Vinograd shared more details about the photo and Gavshon’s drinking on a call with Michael Roderick, a vice president in employee relations, and Benjamin Matos, another senior HR executive, shortly after sending the email, according to the complaint.

“Cassie told them that Gavshon’s drinking was unprofessional, inappropriate and made it difficult for her to perform her job,” according to the lawsuit.

Roderick and Matos told her they’d investigate, but also advised Vinograd to tell Gavshon that she was sick and to stay home pending the results of the investigation. According to the suit, being asked to lie surprised Vinograd.

By Oct. 2, at home and hearing nothing, Vinograd followed up by email. She said she was surprised at being “effectively suspended” while Gavshon remained at the office.  

“That’s contrary to what I understood were the policies at CBS regarding sexual harassment,” she wrote in the email, included in the lawsuit. “I am truly distressed to find myself in the situation of being ready, willing and able to work and yet not feeling comfortable to be in the same room as the person who was repeatedly drunk on the job and which culminated in him sending me a photograph of him and his penis.”

Read the full email here:

I wanted to follow up on our conversation today during which I explained again the circumstances underlying the sexual harassment complaint (filed and detailed to you on Monday) and also expressed my surprise that I had been advised by HR and Compliance to say I’m sick and stay home from work ― with the result that I have effectively been suspended, while the person who harassed me (and for whom I have photo proof of said harassment) is still at the office. That’s contrary to what I understood were the policies at CBS regarding sexual harassment. I am truly distressed to find myself in the situation of being ready, willing and able to work and yet not feeling comfortable to be in the same room as the person who was repeatedly drunk on the job and which culminated in him sending me a photograph of him and his penis. I wanted to reiterate per our phone conversation that, as you know, I’m not sick ― but I do not feel comfortable going to work directly with him as a supervisor. I would like to know when I can return to work without feeling uncomfortable.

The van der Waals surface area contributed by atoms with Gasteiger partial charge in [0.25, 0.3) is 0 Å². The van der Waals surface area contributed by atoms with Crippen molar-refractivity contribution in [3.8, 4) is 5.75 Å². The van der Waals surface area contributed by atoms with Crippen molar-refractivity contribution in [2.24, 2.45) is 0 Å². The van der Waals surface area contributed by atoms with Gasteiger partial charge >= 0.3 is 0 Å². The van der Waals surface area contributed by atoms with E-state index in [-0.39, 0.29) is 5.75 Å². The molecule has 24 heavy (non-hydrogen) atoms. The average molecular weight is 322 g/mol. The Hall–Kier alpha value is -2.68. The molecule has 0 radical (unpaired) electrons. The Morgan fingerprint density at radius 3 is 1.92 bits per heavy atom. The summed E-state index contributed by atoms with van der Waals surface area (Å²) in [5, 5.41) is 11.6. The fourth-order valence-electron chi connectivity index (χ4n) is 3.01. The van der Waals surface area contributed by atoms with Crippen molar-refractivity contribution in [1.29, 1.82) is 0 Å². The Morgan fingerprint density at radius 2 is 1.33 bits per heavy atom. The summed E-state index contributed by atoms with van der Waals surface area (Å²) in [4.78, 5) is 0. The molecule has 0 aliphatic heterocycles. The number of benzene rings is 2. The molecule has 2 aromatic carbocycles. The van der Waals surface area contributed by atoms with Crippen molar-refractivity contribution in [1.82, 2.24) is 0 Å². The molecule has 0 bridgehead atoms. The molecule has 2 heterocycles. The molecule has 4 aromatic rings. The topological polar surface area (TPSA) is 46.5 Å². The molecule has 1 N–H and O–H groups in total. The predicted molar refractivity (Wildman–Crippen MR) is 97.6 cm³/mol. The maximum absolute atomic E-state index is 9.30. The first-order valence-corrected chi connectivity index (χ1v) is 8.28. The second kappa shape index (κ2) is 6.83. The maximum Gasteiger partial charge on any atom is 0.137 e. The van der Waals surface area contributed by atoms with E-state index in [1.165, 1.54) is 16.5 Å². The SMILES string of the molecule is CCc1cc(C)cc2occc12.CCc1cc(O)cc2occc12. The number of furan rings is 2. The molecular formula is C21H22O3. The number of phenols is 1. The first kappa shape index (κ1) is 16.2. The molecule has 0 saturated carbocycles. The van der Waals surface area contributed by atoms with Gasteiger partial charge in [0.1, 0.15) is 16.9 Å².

Vinograd finally returned to the office on Oct. 8, having been assured Gavshon wouldn’t be there. Shortly after that, an HR representative told Vinograd that Gavshon was cleared of any wrongdoing.

Roderick, a vice president in employee relations, shared a memo with her about HR’s investigation. He said they could find no evidence of Gavshon drinking to excess.

“We did not determine that his consumption was excessive or that it impacted his work performance,” the memo reads, according to a readout provided to HuffPost by Vinograd’s lawyer Jeanne Christensen, a partner at the New York firm Wigdor. “None of the witnesses interviewed said that they had seen Michael drinking excessively during work hours.”

Vinograd wasn’t told who was interviewed, Christensen said.

The memo said Gavshon’s text, while inappropriate, was a mistake. “We accept his explanation that he sent this photo to you entirely by accident and believe that this was an isolated incident with no malicious intent on the part of Michael,” an excerpt from the memo included in the lawsuit reads.